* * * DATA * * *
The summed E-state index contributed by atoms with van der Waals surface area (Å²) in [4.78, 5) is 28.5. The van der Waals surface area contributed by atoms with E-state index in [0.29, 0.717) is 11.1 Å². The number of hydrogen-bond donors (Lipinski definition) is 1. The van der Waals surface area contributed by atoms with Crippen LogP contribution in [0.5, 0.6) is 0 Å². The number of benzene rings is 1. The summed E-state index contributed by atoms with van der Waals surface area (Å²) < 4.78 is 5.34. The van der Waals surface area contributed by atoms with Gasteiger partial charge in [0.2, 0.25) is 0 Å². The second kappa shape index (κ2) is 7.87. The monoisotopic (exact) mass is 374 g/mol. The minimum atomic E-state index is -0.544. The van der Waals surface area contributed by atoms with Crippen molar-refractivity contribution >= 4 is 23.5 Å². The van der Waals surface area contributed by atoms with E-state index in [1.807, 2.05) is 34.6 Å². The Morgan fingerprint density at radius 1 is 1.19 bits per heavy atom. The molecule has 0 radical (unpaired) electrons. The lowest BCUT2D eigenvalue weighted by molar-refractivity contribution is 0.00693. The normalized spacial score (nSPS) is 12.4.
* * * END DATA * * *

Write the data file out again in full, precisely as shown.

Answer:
The summed E-state index contributed by atoms with van der Waals surface area (Å²) in [4.78, 5) is 28.5. The van der Waals surface area contributed by atoms with E-state index in [0.29, 0.717) is 11.1 Å². The number of hydrogen-bond donors (Lipinski definition) is 1. The van der Waals surface area contributed by atoms with Crippen LogP contribution in [0.5, 0.6) is 0 Å². The number of benzene rings is 1. The summed E-state index contributed by atoms with van der Waals surface area (Å²) < 4.78 is 5.34. The van der Waals surface area contributed by atoms with Gasteiger partial charge in [0.2, 0.25) is 0 Å². The second kappa shape index (κ2) is 7.87. The monoisotopic (exact) mass is 374 g/mol. The minimum atomic E-state index is -0.544. The van der Waals surface area contributed by atoms with Crippen molar-refractivity contribution >= 4 is 23.5 Å². The van der Waals surface area contributed by atoms with E-state index in [1.807, 2.05) is 34.6 Å². The Morgan fingerprint density at radius 1 is 1.19 bits per heavy atom. The molecule has 0 radical (unpaired) electrons. The lowest BCUT2D eigenvalue weighted by molar-refractivity contribution is 0.00693. The normalized spacial score (nSPS) is 12.4.